The correspondents featured are remarkable for their courage, but their work is also a reminder of why a diverse press corps matters. Women, the film argues, see war differently — and that’s important when we’re trying to fully understand complicated geopolitical events.

Women were digital media pioneers, but there’s still a gender gap online

USA Today launched its first website just days before the 1995 Oklahoma City bombing, and its staff helped create a new kind of crisis storytelling in the aftermath. Rapid updates, photos, and story indexes made the Web, for the first time in human history, a significant source of information for understanding national tragedy. Two years later, another major paper continued to shape our understanding of online news when a Web producer at Philly.com assembled the multimedia version of Black Hawk Down. On the West Coast, meanwhile, the San Jose Mercury News unveiled Good Morning Silicon Valley in the mid-1990s, and it quickly became a popular proto-blog focused on the booming tech industry. (Read more at The Columbia Journalism Review.)

I was getting ready to write something about this…

… but Josh Stearns from Free Press beat me to it.

Numbers like these are frustrating and bad for democracy. A press corps that’s diverse in terms of race, gender and socioeconomic background is crucial for the kind of dignified but dogged journalism Thomas exemplified for so many years. Different backgrounds means different — and, hopefully, difficult — questions about topics those in power would rather ignore.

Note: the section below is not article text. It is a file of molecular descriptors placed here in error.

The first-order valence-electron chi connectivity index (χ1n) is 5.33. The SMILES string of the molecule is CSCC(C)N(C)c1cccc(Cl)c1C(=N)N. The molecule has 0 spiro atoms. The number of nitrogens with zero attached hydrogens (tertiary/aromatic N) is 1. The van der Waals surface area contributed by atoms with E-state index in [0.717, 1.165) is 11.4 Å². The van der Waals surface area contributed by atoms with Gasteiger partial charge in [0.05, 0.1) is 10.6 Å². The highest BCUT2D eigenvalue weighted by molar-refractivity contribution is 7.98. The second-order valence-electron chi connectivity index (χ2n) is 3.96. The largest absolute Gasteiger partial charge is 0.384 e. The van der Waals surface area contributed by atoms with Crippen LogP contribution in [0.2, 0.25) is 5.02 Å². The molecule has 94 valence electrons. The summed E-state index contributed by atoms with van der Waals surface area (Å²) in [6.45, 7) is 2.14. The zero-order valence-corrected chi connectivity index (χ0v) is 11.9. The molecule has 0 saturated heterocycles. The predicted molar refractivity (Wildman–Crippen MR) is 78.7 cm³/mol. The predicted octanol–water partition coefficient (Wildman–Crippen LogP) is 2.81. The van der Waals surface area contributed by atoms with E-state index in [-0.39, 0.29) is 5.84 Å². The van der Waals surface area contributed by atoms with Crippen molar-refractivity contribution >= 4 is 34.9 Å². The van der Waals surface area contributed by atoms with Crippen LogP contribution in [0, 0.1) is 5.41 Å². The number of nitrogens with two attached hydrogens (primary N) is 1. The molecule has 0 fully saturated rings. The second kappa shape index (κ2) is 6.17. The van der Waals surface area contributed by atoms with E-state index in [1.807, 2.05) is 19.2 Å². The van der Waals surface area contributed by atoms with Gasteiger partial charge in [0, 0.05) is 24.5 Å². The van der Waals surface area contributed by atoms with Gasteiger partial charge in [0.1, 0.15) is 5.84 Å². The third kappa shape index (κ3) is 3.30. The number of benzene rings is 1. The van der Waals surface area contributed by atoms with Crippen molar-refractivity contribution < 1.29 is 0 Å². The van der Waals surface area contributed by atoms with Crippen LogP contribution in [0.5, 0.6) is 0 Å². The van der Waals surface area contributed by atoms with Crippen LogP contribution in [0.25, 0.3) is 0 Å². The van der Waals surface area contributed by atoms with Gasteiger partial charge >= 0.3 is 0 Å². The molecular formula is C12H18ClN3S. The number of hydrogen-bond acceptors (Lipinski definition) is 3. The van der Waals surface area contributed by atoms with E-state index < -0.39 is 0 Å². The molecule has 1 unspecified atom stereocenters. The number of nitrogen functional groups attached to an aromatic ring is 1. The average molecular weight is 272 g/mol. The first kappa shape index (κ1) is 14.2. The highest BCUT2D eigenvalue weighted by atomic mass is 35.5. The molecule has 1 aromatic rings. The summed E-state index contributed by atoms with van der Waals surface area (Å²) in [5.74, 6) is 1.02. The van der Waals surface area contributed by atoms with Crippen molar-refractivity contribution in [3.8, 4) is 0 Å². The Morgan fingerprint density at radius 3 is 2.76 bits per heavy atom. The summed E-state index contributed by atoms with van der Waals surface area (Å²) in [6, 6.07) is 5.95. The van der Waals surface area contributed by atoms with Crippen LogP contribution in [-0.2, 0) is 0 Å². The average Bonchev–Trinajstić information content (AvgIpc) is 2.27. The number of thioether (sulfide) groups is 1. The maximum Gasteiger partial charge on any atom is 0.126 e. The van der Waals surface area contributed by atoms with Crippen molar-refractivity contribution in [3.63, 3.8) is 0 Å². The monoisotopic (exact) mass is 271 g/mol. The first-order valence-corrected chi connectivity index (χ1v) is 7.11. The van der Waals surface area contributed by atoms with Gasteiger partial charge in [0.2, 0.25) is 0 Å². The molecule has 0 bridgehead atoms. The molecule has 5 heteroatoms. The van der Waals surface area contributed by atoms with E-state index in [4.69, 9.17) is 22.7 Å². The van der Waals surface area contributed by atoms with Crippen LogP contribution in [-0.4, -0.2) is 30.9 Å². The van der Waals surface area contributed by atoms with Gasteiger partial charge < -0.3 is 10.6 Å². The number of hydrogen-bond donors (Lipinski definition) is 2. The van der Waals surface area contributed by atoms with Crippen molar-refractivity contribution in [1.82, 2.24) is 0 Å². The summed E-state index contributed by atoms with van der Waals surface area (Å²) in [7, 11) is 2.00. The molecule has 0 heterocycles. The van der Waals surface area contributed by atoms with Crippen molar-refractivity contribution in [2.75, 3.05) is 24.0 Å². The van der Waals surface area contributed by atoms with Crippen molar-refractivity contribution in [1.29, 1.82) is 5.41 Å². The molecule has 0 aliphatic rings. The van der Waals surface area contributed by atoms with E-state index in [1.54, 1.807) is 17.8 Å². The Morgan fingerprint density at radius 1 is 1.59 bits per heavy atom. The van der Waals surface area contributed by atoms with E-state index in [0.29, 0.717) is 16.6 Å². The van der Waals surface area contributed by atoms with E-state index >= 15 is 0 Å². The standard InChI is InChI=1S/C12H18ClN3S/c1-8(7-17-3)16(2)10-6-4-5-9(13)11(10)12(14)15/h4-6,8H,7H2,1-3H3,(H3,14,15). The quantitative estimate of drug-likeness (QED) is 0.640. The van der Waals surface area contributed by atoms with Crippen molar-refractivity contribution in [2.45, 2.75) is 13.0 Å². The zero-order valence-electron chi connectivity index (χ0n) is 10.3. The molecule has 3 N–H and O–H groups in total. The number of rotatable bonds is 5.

One of the better pieces about Thomas that I’ve read so far today is this obituary from the Washington Post. Among other great details, it includes this quote:

“I respect the office of the presidency,”  (Thomas) told Ann McFeatters for a 2006 profile in Ms. magazine, “but I never worship at the shrines of our public servants. They owe us the truth.”

And that truth must reflect the realities of all segments of the population.

Meet the “Ladies of the Press”

305919_10151390014587913_619961207_nIn 1936, a reporter named Ishbel Ross did something extraordinary when she wrote the first formal history of female journalists. It’s imperfect in many ways:  the book features only white women and Ross devotes many pages to praising reporters who get the story without sacrificing their feminine charm. Still, it’s full of fascinating tidbits, especially a chapter devoted to the rural press.

Nowhere, Ross writes, “is the newspaper woman more active than in country journalism” where she “practically raises her babies in the waste-paper basket, cooks rice pudding to the friendly thud of the linotype or chronicles the town doings from the cracker box stance.” At the time the book was published, Ross counted more than 300 female editors and publishers working at small papers across the United States.

Some of these woman worked alone; others came to power through family ties, operating the papers alongside their husbands or fathers. Many filled their newsrooms with women, just one example Ross cites of how their publications differed from their urban counterparts:

The country newspaper woman has a freedom of expression denied the metropolitan reporter. She can push a local cause, mix freely in political fights, write what she likes and continue her job until she is eighty years of age, if her eyesight is good and she so desires.

Quote of the day

“Management can’t meet the challenge of discrimination against women by just promoting one or two women to highly visible jobs while the rest of the corporate structure remains a male preserve.” –  former Washington Post publisher Katharine Graham while speaking to a group of male business leaders in the 1970s.